Release: Jan. 1, 2004, 12:01 a.m.
UNDER THE SKIN: BENEATH 2005
Corvette’s SHAPELY CURVES LIES STATE-OF-THE-ART PERFORMANCE
2005 Corvette is the result of lessons learned from C5-R’s
successes on the track combined with fresh thinking about what a
21st century sports car should be. As the next logical step in the
evolution of GM’s Performance Cars Architecture, it takes its robust
and real-world-validated backbone structure and enhances it with
completely new suspension components.
The key features of the backbone structure – low weight, high
strength via hydroformed steel frame rails, cored composite floors,
enclosed center tunnel, rear-mounted transmission and aluminum
cockpit structure – enable C6’s top speed, world-class handling,
quiet ride and fuel efficiency.
Where the structure has been shortened, it has been strengthened
to enhance its crashworthiness. Optimization in key areas – front
rails, front bumpers, and hood-hinges – resulted in a design that is
more robust yet shorter and lighter than its predecessor.
Enhanced structure, all-new suspension
the foundation has been enhanced, every suspension component that
attaches to it has been changed – none of the suspension bits have
been carried over from C5. The short-long arm and transverse leaf
spring independent suspension design remains, but the control arms,
springs, dampers, bushings, stabilizer bars, and steering gear are
completely redesigned. The Extended Mobility Tires (EMT) are also
new, taking advantage of the latest compound technology for run-flat
capabilities, and play a critical role in the tuning of the
suspension for maximum handling and a comfortable ride.
Smoother ride, better handling
in ride and handling include greater lateral acceleration, more body
control, a more relaxing ride, less noise transmitted from the road,
and better traction and stability in corners. The specific tuning
changes in the chassis and suspension include suspension and
steering geometry optimized for better handling and ride, advanced
compounds in the tires, new directional control arm bushings, and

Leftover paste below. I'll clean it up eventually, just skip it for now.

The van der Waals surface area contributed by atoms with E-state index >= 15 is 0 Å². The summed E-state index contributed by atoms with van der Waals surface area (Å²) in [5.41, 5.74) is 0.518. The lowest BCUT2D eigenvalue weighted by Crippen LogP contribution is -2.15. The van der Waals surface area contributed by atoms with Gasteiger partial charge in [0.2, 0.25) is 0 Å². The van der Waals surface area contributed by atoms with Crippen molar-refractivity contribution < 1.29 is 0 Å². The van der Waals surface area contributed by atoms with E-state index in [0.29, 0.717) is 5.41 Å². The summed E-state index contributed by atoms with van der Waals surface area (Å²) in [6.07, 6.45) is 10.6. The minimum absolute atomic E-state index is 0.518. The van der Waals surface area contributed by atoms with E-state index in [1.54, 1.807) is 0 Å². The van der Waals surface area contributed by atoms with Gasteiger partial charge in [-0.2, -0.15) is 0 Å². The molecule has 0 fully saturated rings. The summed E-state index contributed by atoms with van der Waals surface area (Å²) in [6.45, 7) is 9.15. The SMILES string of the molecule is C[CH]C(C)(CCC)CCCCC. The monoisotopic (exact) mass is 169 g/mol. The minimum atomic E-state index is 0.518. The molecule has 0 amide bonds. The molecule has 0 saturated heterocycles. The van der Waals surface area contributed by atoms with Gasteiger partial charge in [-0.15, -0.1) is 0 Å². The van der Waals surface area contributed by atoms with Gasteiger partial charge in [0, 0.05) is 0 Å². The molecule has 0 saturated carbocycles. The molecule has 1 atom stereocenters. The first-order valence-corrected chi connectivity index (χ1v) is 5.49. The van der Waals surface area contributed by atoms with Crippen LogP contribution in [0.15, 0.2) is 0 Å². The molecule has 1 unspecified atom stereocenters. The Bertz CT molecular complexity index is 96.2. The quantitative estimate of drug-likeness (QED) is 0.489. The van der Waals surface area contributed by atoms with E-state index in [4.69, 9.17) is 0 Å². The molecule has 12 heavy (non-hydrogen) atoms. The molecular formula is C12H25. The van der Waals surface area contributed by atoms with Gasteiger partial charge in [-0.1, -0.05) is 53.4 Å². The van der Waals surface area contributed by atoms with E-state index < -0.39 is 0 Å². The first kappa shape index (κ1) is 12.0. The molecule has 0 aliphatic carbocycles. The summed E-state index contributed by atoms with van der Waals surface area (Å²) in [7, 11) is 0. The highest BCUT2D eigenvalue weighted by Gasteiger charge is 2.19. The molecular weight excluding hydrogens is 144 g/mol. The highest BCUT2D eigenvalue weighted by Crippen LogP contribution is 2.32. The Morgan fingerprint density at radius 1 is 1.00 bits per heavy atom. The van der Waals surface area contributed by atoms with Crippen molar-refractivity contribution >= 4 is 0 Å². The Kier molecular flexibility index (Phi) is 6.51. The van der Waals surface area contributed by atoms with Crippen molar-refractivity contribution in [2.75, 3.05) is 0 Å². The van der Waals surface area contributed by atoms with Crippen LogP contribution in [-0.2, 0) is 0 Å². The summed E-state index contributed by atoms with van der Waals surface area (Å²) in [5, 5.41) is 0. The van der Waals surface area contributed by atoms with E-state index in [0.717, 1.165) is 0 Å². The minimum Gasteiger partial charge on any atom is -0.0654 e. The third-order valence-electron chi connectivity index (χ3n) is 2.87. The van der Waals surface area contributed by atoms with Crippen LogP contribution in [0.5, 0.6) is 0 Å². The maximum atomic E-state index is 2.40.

greater suspension travel achieved through more clearance in the hub
knuckles and dampers. The progressive rates of the front and rear
composite leaf springs have been tuned to take advantage of the
greater travel of the suspension.
The result is a Corvette that is more poised at higher limits of
“It’s a much more pleasing ride,” says Mike Neal, ride and
handling development engineer for the 2005 Corvette. “It’s less
touchy, it’s less tuggy, it’s better isolated, it’s quieter for road
noise. It’s all of those things and still a better handling car.
Handling is our first priority in the Corvette.”
Three suspension choices
allow drivers to choose the setup that best suits their style of
driving. Each of the choices (Corvette Standard, Magnetic Selective
Ride Control, and Z51 Performance Package) provides outstanding
handling, but each also offers drivers the ability to tailor the
car’s handling traits to specific preferences.
The Standard suspension is tuned for a balance of ride comfort
and precise handling. The optional F55 Magnetic Selective Ride
Control suspension adds to the Standard suspension
magneto-rheological dampers that are able to detect road surfaces
and adjust the damping rates to those surfaces almost instantly for
optimal ride and body control.
The optional Z51 Performance Package is a competition-ready
system for the true performance enthusiast. It offers more
aggressive dampers and springs, larger stabilizer bars, Goodyear
Supercar tires with an asymmetrical tread pattern, and larger,
cross-drilled brake rotors for outstanding handling performance that
is still comfortable for daily driving. Beyond the suspension bits,
the Z51 is a total system that takes the “regular” C6 to near-exotic
levels of performance. It features gear ratios borrowed from the
previous Corvette Z06 for maximum acceleration performance, and
includes coolers added for the transmission and power steering
systems for aggressive, track-oriented use. The result is a car that
very nearly equals the Z06 in track performance – representing a
Next-generation Extended Mobility Tires
2005 Corvette takes full advantage of the latest advancements in
tire technology, thanks to its long-running partnership with